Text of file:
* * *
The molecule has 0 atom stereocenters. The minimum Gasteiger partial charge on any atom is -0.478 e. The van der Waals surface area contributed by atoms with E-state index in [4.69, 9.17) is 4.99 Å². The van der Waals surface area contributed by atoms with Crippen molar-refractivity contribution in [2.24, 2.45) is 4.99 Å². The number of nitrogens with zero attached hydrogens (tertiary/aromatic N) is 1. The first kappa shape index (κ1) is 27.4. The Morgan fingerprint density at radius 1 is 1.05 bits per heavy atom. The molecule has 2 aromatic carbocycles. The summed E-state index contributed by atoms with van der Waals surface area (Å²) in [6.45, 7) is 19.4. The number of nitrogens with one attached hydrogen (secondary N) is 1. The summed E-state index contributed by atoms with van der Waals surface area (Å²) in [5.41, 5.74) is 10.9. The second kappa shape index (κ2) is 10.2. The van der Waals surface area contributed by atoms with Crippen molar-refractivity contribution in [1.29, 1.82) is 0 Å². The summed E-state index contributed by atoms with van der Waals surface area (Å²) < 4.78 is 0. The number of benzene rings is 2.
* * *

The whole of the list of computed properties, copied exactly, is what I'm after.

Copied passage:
The molecule has 0 atom stereocenters. The minimum Gasteiger partial charge on any atom is -0.478 e. The van der Waals surface area contributed by atoms with E-state index in [4.69, 9.17) is 4.99 Å². The van der Waals surface area contributed by atoms with Crippen molar-refractivity contribution in [2.24, 2.45) is 4.99 Å². The number of nitrogens with zero attached hydrogens (tertiary/aromatic N) is 1. The first kappa shape index (κ1) is 27.4. The Morgan fingerprint density at radius 1 is 1.05 bits per heavy atom. The molecule has 2 aromatic carbocycles. The summed E-state index contributed by atoms with van der Waals surface area (Å²) in [6.45, 7) is 19.4. The number of nitrogens with one attached hydrogen (secondary N) is 1. The summed E-state index contributed by atoms with van der Waals surface area (Å²) in [5.41, 5.74) is 10.9. The second kappa shape index (κ2) is 10.2. The van der Waals surface area contributed by atoms with Crippen molar-refractivity contribution in [1.29, 1.82) is 0 Å². The summed E-state index contributed by atoms with van der Waals surface area (Å²) < 4.78 is 0. The number of benzene rings is 2.